An Alberta court has provided valuable guidance to regulators in ensuring that their registration assessments are fair. In Mohamed v College of Physicians and Surgeons of Alberta, 2019 ABQB 657, http://canlii.ca/t/j22sb an internationally trained anesthesiologist was required to successfully complete a three month Practice Review Assessment in order to become registered. Within weeks his assessor concluded that the applicant would not be successful and the assessment was terminated.
The Court found that the assessment process was procedurally unfair for a number of reasons:
- The Manual for applicants was out of date and inaccurate. The Court was scathing in its comments about the need for regulators to ensure that the documents on its website are up to date. Even though the applicant had not relied on the Manual, even the letter of understanding that he did rely upon was not followed.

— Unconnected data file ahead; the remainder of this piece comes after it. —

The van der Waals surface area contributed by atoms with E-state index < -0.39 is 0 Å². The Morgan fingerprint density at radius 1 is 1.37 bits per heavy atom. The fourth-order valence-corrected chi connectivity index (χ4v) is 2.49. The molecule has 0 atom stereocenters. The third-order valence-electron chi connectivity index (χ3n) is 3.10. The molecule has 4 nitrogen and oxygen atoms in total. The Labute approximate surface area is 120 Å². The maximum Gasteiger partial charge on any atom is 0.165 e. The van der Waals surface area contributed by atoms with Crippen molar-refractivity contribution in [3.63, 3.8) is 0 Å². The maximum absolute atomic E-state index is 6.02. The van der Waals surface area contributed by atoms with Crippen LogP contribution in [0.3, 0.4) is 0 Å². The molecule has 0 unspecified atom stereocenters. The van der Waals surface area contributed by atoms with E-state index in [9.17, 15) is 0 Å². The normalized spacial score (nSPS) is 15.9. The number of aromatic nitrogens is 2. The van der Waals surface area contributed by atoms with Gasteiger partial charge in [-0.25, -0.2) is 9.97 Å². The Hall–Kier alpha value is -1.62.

- The applicant was given no orientation in advance of the assessment despite twice requesting it. Even the assessor noted that the applicant “with no identification, access cards or parking, in short, no orientation to this working environment at all”.
- The applicant was advised to carefully review two assessment tools that were going to be used. Instead another tool was used. The Court rejected the argument that the tool used was similar and “would not have changed the outcome but that cannot be known since [the applicant] was told to carefully prepare for an assessment involving tools that were, without his knowledge, replaced with others.”
- The applicant was given no feedback in advance of the assessor’s recommendation to terminate the assessment. Also the assessor proceeded “without consulting with several other physicians who had had an opportunity to observe [the applicant] and without sharing his own observations with [the applicant] before providing them to” the regulator.
The Court set aside the decision to require the applicant to undertake additional training before again attempting an assessment. The Court directed that the next assessment be deemed to be the applicant’s first attempt.
These procedure expectations are valuable for all registration assessment processes, including examinations.